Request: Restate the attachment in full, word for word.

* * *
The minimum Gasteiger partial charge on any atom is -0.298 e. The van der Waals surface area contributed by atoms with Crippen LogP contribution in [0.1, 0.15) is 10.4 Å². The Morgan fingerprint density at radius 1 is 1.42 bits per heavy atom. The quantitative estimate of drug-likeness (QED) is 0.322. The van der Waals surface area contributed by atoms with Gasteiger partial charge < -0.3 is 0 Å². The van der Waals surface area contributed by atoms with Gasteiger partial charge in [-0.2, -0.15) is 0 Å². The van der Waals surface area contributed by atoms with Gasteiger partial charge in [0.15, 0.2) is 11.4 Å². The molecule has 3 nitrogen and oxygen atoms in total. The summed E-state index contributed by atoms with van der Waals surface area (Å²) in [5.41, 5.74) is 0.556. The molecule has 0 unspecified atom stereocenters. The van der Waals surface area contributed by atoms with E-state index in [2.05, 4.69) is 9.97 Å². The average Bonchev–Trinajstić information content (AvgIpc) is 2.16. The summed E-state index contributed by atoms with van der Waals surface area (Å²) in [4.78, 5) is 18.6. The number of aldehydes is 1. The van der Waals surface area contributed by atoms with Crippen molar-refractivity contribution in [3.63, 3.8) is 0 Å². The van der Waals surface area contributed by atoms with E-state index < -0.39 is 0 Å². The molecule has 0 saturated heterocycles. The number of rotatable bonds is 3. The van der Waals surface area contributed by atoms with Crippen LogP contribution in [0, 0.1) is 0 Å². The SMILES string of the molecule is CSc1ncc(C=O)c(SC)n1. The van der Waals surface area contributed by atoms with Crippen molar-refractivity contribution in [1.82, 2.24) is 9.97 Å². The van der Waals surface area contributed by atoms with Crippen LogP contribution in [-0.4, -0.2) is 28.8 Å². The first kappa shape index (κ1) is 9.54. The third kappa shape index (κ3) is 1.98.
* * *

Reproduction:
The minimum Gasteiger partial charge on any atom is -0.298 e. The van der Waals surface area contributed by atoms with Crippen LogP contribution in [0.1, 0.15) is 10.4 Å². The Morgan fingerprint density at radius 1 is 1.42 bits per heavy atom. The quantitative estimate of drug-likeness (QED) is 0.322. The van der Waals surface area contributed by atoms with Gasteiger partial charge < -0.3 is 0 Å². The van der Waals surface area contributed by atoms with Gasteiger partial charge in [-0.2, -0.15) is 0 Å². The van der Waals surface area contributed by atoms with Gasteiger partial charge in [0.15, 0.2) is 11.4 Å². The molecule has 3 nitrogen and oxygen atoms in total. The summed E-state index contributed by atoms with van der Waals surface area (Å²) in [5.41, 5.74) is 0.556. The molecule has 0 unspecified atom stereocenters. The van der Waals surface area contributed by atoms with E-state index in [2.05, 4.69) is 9.97 Å². The average Bonchev–Trinajstić information content (AvgIpc) is 2.16. The summed E-state index contributed by atoms with van der Waals surface area (Å²) in [4.78, 5) is 18.6. The number of aldehydes is 1. The van der Waals surface area contributed by atoms with Crippen molar-refractivity contribution in [3.63, 3.8) is 0 Å². The van der Waals surface area contributed by atoms with E-state index < -0.39 is 0 Å². The molecule has 0 saturated heterocycles. The number of rotatable bonds is 3. The van der Waals surface area contributed by atoms with Crippen LogP contribution in [0, 0.1) is 0 Å². The SMILES string of the molecule is CSc1ncc(C=O)c(SC)n1. The van der Waals surface area contributed by atoms with Crippen molar-refractivity contribution in [1.82, 2.24) is 9.97 Å². The van der Waals surface area contributed by atoms with Crippen LogP contribution in [-0.4, -0.2) is 28.8 Å². The first kappa shape index (κ1) is 9.54. The third kappa shape index (κ3) is 1.98.